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Monday's presidential debate: the Donald Trump Show, starring Hillary Clinton

Clinton photo by Alex Wong/Getty Images; Trump photo by Justin Sullivan/Getty Images.
Clinton photo by Alex Wong/Getty Images; Trump photo by Justin Sullivan/Getty Images.
Alex Wong/Getty Images

The stakes are high for Monday's first televised presidential debate between Hillary Clinton and Donald Trump. Millions of Americans will tune in to listen to the candidates and observe how they react to, and interact with, each other. Many will be looking to see what type of zingers will come out of Trump's mouth; however, the stakes are arguably higher for Clinton than they are for Trump.

Both of these candidates are known quantities with extraordinary fame, who have been in public life for decades. The fact that they're both well known may reduce the impact the debates have on the election, because there is not much room for voters to learn or be persuaded. However, there are unique characteristics of this campaign that raise the stakes for debate performances and make them more likely to affect the election. Moreover, performance in the first debate may be more important than the following two debates in October.

In many ways the debate will be Donald Trump's show, because he has proven himself during this campaign to be a media genius. He knows how to command attention, deflect piercing questions, and attack his opponent in ways that tend to both entertain and awe. And, yes, he means to be shocking.

But the star of the show on Monday will likely be Hillary Clinton. This is because, more than Trump, she has the opportunity to persuade skeptical voters that she is an acceptable alternative. We have yet to see Donald Trump's polling numbers go above about 46 percent. This may not be a hard ceiling, but there are clearly a number of Republicans who are reluctant to support him. But many of these voters are also not comfortable supporting Clinton.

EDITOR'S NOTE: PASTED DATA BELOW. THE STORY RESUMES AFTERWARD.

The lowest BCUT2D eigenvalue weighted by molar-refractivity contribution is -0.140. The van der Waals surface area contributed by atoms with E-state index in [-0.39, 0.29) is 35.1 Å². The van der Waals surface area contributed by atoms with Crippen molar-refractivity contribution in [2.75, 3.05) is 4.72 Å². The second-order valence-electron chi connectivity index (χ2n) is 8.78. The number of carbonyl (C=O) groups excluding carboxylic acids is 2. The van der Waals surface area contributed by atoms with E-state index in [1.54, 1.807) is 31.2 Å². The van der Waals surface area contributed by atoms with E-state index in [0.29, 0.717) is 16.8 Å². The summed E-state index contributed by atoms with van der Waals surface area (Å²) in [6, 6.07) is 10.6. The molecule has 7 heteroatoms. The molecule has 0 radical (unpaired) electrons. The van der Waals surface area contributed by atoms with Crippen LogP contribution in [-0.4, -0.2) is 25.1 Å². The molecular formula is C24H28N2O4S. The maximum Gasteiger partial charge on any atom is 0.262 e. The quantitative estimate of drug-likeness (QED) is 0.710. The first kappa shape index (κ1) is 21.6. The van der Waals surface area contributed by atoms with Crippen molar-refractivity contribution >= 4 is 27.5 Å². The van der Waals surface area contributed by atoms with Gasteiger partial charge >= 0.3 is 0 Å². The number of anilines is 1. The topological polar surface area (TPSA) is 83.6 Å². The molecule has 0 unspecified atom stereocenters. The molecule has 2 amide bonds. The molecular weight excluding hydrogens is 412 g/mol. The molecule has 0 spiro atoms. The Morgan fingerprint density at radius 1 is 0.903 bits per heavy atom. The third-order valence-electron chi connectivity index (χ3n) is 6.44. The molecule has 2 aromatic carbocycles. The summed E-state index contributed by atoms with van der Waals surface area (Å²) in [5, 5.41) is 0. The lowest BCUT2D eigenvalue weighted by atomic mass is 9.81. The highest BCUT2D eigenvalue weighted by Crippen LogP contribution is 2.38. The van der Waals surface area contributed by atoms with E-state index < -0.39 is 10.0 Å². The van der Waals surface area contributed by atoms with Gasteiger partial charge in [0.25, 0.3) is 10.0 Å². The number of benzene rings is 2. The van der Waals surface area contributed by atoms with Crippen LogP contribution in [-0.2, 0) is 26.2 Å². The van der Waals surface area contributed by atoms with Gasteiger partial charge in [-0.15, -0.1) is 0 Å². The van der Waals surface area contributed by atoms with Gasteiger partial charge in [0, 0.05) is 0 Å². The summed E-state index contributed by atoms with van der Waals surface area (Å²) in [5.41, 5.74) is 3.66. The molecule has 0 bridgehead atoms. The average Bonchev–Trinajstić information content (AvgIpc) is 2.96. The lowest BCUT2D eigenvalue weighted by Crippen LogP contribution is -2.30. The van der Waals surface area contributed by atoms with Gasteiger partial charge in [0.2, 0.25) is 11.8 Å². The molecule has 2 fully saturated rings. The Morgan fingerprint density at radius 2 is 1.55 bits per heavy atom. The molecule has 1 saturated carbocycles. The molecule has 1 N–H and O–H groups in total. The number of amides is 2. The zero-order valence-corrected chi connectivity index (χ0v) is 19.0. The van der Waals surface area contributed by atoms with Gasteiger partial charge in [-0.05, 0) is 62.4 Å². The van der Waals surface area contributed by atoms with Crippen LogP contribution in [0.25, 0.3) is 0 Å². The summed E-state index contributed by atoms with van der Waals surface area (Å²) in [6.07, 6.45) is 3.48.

Clinton has a better shot at winning these voters' votes than Trump does because of her experience and professionalism. Clinton's liability is trustworthiness. But if she could convince traditional, establishment Republicans, who cringe at casting a vote for a TV star who has never held elected office and has arguably not taken the job of president seriously, that she is "good enough," then she may win their support.

The debate Monday night will be a study of contrasts. Where Trump is bombastic, Clinton will be studied. Clinton is known to be a policy wonk and in some ways a classic student overachiever. She will have polished answers to questions of policy, where Trump is likely to be less thoughtful and more deflective.

But it may not be all fireworks and showmanship for Trump, because his base of supporters will not defect. He will not lose supporters if he presents himself as more serious. His primary chance for increasing his level of support is to appear more moderate and prepared. This helps explain why he changed his position on whether President Obama was born in the US. He is trying to expand his base of support and appeal to moderate voters.

In a sense, Clinton will be trying to do the same thing, but the way I see it, the stakes are higher for her. If she cannot persuade disaffected Republicans to support her, despite ideological differences, then her chances at winning the election are quite a bit narrower. Really, it's her debate to win or lose, even though many voters will be tuning in to see the Donald Trump Show.

Clinton's job on Monday night is a difficult one. She needs to keep her Democratic base excited and motivated while still appealing to disgruntled moderates and frustrated Republican voters who are perhaps looking for a reason to find her to be an acceptable alternative. This is a difficult needle to thread, and we should expect her responses to include platitudes toward both of these sets of voters.

It's safe to say that Monday's event will be a spectacle and the candidates' performances will be meaningful.